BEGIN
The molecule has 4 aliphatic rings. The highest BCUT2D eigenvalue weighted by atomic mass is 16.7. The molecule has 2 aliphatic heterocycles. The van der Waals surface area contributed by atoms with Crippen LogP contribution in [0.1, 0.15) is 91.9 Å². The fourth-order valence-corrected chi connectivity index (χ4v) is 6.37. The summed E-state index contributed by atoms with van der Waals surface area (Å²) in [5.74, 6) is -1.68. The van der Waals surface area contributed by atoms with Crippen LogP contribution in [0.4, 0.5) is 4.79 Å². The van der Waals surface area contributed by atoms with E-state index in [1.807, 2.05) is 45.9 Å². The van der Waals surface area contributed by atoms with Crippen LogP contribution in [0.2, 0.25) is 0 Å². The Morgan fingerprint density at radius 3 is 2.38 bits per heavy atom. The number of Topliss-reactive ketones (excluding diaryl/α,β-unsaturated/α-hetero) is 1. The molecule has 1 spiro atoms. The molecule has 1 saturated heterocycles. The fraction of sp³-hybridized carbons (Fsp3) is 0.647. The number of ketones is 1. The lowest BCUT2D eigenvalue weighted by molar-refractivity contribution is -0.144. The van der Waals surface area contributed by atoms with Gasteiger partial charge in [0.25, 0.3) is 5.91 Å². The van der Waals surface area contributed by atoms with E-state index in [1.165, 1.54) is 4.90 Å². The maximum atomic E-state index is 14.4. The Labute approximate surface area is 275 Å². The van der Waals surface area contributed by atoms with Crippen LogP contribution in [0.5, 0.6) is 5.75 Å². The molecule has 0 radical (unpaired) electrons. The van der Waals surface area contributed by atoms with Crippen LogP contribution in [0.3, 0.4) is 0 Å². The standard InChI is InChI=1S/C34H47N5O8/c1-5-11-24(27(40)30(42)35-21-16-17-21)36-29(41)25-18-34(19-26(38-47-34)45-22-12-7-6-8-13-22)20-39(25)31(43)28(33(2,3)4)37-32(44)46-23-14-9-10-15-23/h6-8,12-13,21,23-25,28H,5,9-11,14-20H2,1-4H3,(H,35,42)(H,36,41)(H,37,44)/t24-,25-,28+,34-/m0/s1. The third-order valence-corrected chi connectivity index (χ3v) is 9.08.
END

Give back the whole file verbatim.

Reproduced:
The molecule has 4 aliphatic rings. The highest BCUT2D eigenvalue weighted by atomic mass is 16.7. The molecule has 2 aliphatic heterocycles. The van der Waals surface area contributed by atoms with Crippen LogP contribution in [0.1, 0.15) is 91.9 Å². The fourth-order valence-corrected chi connectivity index (χ4v) is 6.37. The summed E-state index contributed by atoms with van der Waals surface area (Å²) in [5.74, 6) is -1.68. The van der Waals surface area contributed by atoms with Crippen LogP contribution in [0.4, 0.5) is 4.79 Å². The van der Waals surface area contributed by atoms with E-state index in [1.807, 2.05) is 45.9 Å². The van der Waals surface area contributed by atoms with Crippen LogP contribution in [0.2, 0.25) is 0 Å². The Morgan fingerprint density at radius 3 is 2.38 bits per heavy atom. The number of Topliss-reactive ketones (excluding diaryl/α,β-unsaturated/α-hetero) is 1. The molecule has 1 spiro atoms. The molecule has 1 saturated heterocycles. The fraction of sp³-hybridized carbons (Fsp3) is 0.647. The number of ketones is 1. The lowest BCUT2D eigenvalue weighted by molar-refractivity contribution is -0.144. The van der Waals surface area contributed by atoms with Gasteiger partial charge in [0.25, 0.3) is 5.91 Å². The van der Waals surface area contributed by atoms with E-state index in [1.165, 1.54) is 4.90 Å². The maximum atomic E-state index is 14.4. The Labute approximate surface area is 275 Å². The van der Waals surface area contributed by atoms with Crippen LogP contribution in [0.5, 0.6) is 5.75 Å². The molecule has 0 radical (unpaired) electrons. The van der Waals surface area contributed by atoms with Crippen LogP contribution in [0.3, 0.4) is 0 Å². The standard InChI is InChI=1S/C34H47N5O8/c1-5-11-24(27(40)30(42)35-21-16-17-21)36-29(41)25-18-34(19-26(38-47-34)45-22-12-7-6-8-13-22)20-39(25)31(43)28(33(2,3)4)37-32(44)46-23-14-9-10-15-23/h6-8,12-13,21,23-25,28H,5,9-11,14-20H2,1-4H3,(H,35,42)(H,36,41)(H,37,44)/t24-,25-,28+,34-/m0/s1. The third-order valence-corrected chi connectivity index (χ3v) is 9.08.